Reimagining Your PLN: Positivity

Your medium of choice for virtual contact may be any or all of the following: Twitter, Instagram, Facebook, Voxer, TikTok, Snapchat, LinkedIn, Zoom, text, phone, etc.  Regardless, you’ve cultivated your connections through a steady diet of positivity.  And leading with positivity is an excellent way to recalibrate your focus onto student relationships. 

Providing specific feedback, kindness, and compliments through a positive lens allows students to bridge the virtual or distanced leap to ongoing school relationships.  Additionally, by modeling positivity, we’re teaching our students a necessary soft skill of how to treat others.  Leading with positivity will serve ourselves and our students admirably in the eventual post-COVID existence.  

Reimagining Your PLN: Lean-In

It’s time to lean-into COVID (Curiosity, Openness, Vulnerability, Intentionality, and Diversity).  Being truly authentic with students and focusing all my energy in uncovering the realness in others has proved to be a winning strategy in connecting virtually.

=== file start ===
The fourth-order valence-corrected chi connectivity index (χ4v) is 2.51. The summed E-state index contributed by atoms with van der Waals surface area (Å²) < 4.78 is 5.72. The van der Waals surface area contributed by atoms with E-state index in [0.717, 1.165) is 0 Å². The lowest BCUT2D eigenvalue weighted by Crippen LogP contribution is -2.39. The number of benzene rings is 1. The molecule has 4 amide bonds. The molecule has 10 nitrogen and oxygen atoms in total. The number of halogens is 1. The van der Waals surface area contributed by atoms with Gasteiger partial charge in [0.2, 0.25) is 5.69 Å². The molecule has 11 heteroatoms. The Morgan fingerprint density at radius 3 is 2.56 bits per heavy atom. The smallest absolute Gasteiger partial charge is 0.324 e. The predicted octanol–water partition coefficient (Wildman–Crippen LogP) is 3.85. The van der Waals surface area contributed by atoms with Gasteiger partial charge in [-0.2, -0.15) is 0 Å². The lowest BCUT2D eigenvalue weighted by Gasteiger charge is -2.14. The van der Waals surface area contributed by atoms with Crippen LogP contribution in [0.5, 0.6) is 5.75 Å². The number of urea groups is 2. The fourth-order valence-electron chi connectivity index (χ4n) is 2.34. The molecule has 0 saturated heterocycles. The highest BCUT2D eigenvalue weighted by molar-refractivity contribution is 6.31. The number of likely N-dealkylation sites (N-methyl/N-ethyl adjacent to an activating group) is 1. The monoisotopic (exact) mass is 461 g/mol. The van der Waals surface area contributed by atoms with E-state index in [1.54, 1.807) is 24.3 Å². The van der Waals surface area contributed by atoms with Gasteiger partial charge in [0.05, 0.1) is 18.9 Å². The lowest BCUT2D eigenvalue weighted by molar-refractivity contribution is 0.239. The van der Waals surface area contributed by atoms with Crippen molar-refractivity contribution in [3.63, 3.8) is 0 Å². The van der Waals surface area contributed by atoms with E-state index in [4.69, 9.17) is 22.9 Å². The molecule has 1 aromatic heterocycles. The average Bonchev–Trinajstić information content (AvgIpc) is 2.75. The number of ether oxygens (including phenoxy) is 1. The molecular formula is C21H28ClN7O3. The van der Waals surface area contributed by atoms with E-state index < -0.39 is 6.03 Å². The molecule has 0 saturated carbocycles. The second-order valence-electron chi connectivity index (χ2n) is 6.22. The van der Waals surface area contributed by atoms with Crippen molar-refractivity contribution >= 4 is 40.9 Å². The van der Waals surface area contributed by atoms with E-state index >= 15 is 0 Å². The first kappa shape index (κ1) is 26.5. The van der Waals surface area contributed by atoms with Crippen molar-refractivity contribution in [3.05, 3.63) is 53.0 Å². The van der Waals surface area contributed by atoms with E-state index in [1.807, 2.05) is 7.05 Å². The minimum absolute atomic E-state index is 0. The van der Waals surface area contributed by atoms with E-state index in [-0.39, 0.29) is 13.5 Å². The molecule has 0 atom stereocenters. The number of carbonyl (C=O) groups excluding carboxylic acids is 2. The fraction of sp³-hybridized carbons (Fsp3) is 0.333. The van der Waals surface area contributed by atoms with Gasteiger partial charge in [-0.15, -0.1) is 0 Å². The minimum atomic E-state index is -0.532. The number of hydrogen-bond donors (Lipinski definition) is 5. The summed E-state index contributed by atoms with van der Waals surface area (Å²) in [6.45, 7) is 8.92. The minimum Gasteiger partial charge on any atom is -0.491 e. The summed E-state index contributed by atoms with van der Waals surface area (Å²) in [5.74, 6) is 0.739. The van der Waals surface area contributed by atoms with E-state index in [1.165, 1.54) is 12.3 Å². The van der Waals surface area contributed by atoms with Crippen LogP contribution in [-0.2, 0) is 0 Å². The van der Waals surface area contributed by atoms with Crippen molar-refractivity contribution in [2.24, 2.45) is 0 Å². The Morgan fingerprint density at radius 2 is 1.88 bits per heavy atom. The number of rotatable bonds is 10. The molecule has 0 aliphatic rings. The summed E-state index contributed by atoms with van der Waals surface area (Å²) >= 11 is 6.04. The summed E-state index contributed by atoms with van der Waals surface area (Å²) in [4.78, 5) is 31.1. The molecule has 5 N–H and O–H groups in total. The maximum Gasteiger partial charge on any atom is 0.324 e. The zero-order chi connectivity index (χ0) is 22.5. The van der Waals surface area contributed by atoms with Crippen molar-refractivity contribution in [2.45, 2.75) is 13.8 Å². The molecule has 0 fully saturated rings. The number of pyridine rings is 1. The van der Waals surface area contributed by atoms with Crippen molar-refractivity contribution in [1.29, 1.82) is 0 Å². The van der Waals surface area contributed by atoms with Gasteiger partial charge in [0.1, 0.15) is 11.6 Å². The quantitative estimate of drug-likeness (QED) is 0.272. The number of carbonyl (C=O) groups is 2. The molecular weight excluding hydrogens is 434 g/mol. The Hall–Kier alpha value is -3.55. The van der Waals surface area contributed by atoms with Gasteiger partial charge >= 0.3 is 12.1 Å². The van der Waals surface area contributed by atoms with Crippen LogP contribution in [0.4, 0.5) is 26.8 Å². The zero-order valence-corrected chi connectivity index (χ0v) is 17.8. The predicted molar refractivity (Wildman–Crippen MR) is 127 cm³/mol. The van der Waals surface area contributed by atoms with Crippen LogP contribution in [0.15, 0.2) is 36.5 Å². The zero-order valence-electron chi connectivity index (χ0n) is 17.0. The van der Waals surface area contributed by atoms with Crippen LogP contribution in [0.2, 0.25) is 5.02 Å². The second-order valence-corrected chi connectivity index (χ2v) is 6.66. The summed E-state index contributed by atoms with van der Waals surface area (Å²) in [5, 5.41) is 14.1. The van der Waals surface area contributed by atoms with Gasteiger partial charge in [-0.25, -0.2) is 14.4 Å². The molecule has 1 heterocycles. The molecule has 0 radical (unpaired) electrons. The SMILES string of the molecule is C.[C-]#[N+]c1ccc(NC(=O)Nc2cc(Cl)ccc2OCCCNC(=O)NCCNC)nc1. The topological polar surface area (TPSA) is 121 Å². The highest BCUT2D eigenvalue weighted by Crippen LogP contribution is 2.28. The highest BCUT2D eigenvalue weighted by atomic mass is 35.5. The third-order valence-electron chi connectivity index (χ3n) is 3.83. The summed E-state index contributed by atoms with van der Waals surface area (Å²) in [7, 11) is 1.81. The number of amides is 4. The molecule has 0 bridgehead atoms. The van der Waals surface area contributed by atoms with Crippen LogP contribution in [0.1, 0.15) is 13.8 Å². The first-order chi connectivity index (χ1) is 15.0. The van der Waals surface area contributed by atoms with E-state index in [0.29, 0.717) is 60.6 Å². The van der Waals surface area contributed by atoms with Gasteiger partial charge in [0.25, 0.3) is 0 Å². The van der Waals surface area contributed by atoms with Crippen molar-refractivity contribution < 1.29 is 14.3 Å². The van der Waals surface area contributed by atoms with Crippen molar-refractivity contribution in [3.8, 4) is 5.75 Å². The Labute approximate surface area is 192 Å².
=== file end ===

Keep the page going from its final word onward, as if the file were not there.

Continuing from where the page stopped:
Think about your own PLN for a moment. The folks to whom you feel closest are undoubtedly the ones who are transparent, actively engaged in what you’re doing, and are relentless in valuing all parts of you.  Students are no different.  They want educators who are committed to interacting with them on a human level, rather than a transactional level of instruction.  Leaning into COVID will help educators to focus on the most salient ideas in virtual connection.  

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Reimagining Your PLN: Norms